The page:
Russ was born in Wimbledon, South London - grew up in Surrey and currently resides in the South West of England. He has been drumming since he was 9 years old - inspired by seeing the late, great Cozy Powell on the TV show, Top of the Pops. He was taught by Vic Pantling (a student of the legendary big band drummer and teacher - Max Abrams), also by Military/Jazz specialist Nick Slater and Bill Bruford of Yes, Genesis and King Crimson fame.
He has actively played drums since that time and performed professionally for nearly 20 years. In addition to his vast experience of live work with numerous bands, Russ has been involved in songwriting, recording, the creation of drum loops and in computer based music production. In 2002, He began teaching and has helped drummers ranging from 8 to 80 years old to discover, or rediscover drumming.
In 2012, Russ scored 2nd place in the UK Heats of Roland’s V-Drum World Championship.
At the classic Roadhouse venue in Birmingham, introduced by Craig Blundell.
"In the Summer of 2001 I was disillusioned – I loathed my job, my boss and felt I’d missed my chance as a Musician. Fifteen years previously I’d fallen into a lucrative career in the computer business, when my first attempt at a professional life in music had prematurely ended. Due to the pressures of working for American IT companies and the long hours (and travel) that went with it, my marriage had failed and with it came the complications of a being a weekend father to my Son. I’d lived alone for nearly a year and was literally at a turning point in my life. Sometimes, you need to hit the lowest ebb before you are willing to hear new information, which could in no uncertain terms, change your life. This was one such time……
Back in those days, I was part of the UK Sales & Marketing team for a large American Semiconductor Manufacturer and only a musician at weekends. It was commonplace that we were expected to attend training courses, to broaden our horizons and skill set. Often these training commitments led to burning the midnight oil to catch up with the work that was missed during business hours, so they were not popular. In this instance, we were to attend a multiple day session, led by the organisation – ‘Speakers International’. We were not informed of the subject matter, just that it was a personal development course. The only positive thing about this course is that it was held within the company offices, although that in itself was to some a negative – since on residential courses and sales conferences, we often spent long hours drinking and socialising in the evenings and therefore paying less attention during the day! The company knew this (and facilitated it via our expense accounts) but this course seemed different somehow and they wanted our full attention. What was clear, well before the training course is that the company was in need of a headcount reduction across its European operation, not that any of us had related the two subjects.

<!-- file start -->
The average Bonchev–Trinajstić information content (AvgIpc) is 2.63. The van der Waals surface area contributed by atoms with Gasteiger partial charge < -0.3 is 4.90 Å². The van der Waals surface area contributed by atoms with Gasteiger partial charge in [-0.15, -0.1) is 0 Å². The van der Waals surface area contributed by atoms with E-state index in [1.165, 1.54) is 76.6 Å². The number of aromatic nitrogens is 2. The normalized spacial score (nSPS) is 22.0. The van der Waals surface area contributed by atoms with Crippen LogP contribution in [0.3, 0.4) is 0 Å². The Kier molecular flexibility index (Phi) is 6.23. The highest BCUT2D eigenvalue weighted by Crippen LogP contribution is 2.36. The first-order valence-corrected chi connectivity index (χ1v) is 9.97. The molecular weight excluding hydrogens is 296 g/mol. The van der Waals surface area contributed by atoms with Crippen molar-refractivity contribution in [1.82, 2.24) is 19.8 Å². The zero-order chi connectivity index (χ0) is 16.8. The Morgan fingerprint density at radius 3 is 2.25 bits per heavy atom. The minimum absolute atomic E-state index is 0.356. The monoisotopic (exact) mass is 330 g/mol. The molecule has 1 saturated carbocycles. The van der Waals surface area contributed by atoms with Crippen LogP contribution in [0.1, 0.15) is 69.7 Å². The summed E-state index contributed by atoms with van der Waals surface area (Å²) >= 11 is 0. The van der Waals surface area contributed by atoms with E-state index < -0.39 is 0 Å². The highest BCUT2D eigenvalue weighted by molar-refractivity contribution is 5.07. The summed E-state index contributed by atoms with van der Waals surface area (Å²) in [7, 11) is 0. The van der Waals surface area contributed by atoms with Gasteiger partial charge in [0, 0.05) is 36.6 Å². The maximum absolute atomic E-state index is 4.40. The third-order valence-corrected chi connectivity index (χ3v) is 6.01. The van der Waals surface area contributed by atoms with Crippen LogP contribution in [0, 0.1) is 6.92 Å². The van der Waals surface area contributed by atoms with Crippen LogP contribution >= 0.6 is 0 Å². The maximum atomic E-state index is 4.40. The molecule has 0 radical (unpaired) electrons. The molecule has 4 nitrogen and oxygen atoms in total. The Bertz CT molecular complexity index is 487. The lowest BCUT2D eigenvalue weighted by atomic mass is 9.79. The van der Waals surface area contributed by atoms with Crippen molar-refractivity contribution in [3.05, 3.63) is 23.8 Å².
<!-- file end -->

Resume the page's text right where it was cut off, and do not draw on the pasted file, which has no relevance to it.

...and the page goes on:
The training course opened with a question to the attendees, to discover the average age of the class. I think we settled on 37 – which coincidentally was to be my age in a few months time. The next part was probably the most visual description of ‘life is too short’ that I’d ever witnessed. The two trainers took a roll of red ribbon and stretched it out to the width of the room, then cut it to size. This was to represent your life. They then promptly cut it in two, discarding the other half, saying ‘You’ve already lived that part, we cannot change it!’ Taking up the scissors once more, they then began to ask the audience of any significant parts of their life that take up a lot of time. For each suggestion, a chunk of ribbon was cut away and thrown in the bin – ‘work’, ‘eating’, ‘family commitments’, ‘travel’, ‘sleep’ were all cut from the lifeline. Eventually, leaving a small piece of red ribbon about two feet long. Then came the trainer’s punchline – ‘this is what is left of your life that you can affect – what are you going to do with it?’ At that point for me, the light bulb went on and I realised I had to make a significant change, or be stuck with other people controlling my life for as long as it lasted.
It was to be the catalyst for my second attempt at a full time music career, and in a few months’ time - the point at which I abandoned my stable and well paid IT job. The first step off this cliff into the unknown, was the single phone call we were allowed at the end of the course to put our future plans in motion. I honestly think I was the only one among my colleagues who decided to make such a major change to my life and career. My phone call was to long-term friend and colleague, Gary Bentley another drummer who often filled in for me, he was also a successful teacher. I asked him to help me with my music theory and help me understand more of what I needed to know in order to become a drum teacher. My other colleagues spent time calling their customers and trying to focus their business lives to get more out of them and do more of the same. The next day I visited the Human Resources department and asked to hear more information about the Voluntary Redundancy scheme. At this point I had been employed by the company for ten years in two separate stints. The rest, as they say is history…….."
30th December 2020
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